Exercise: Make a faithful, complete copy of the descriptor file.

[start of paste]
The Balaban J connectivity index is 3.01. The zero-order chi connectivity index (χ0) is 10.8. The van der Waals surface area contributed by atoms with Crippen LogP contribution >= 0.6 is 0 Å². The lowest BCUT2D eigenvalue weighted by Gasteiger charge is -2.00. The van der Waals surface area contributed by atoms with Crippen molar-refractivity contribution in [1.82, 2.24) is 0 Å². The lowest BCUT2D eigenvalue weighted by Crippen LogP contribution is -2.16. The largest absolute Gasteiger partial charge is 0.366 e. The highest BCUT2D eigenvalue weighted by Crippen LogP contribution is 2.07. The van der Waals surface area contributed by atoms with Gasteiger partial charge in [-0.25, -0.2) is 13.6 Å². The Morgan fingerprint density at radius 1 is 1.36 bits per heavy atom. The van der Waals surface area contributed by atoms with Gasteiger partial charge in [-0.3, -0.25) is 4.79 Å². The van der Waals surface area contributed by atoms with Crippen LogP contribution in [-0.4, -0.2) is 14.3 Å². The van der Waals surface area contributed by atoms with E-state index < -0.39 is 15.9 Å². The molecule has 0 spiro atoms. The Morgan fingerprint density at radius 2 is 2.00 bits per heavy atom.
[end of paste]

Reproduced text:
The Balaban J connectivity index is 3.01. The zero-order chi connectivity index (χ0) is 10.8. The van der Waals surface area contributed by atoms with Crippen LogP contribution >= 0.6 is 0 Å². The lowest BCUT2D eigenvalue weighted by Gasteiger charge is -2.00. The van der Waals surface area contributed by atoms with Crippen molar-refractivity contribution in [1.82, 2.24) is 0 Å². The lowest BCUT2D eigenvalue weighted by Crippen LogP contribution is -2.16. The largest absolute Gasteiger partial charge is 0.366 e. The highest BCUT2D eigenvalue weighted by Crippen LogP contribution is 2.07. The van der Waals surface area contributed by atoms with Gasteiger partial charge in [-0.25, -0.2) is 13.6 Å². The Morgan fingerprint density at radius 1 is 1.36 bits per heavy atom. The van der Waals surface area contributed by atoms with Gasteiger partial charge in [-0.3, -0.25) is 4.79 Å². The van der Waals surface area contributed by atoms with Crippen LogP contribution in [-0.4, -0.2) is 14.3 Å². The van der Waals surface area contributed by atoms with E-state index < -0.39 is 15.9 Å². The molecule has 0 spiro atoms. The Morgan fingerprint density at radius 2 is 2.00 bits per heavy atom.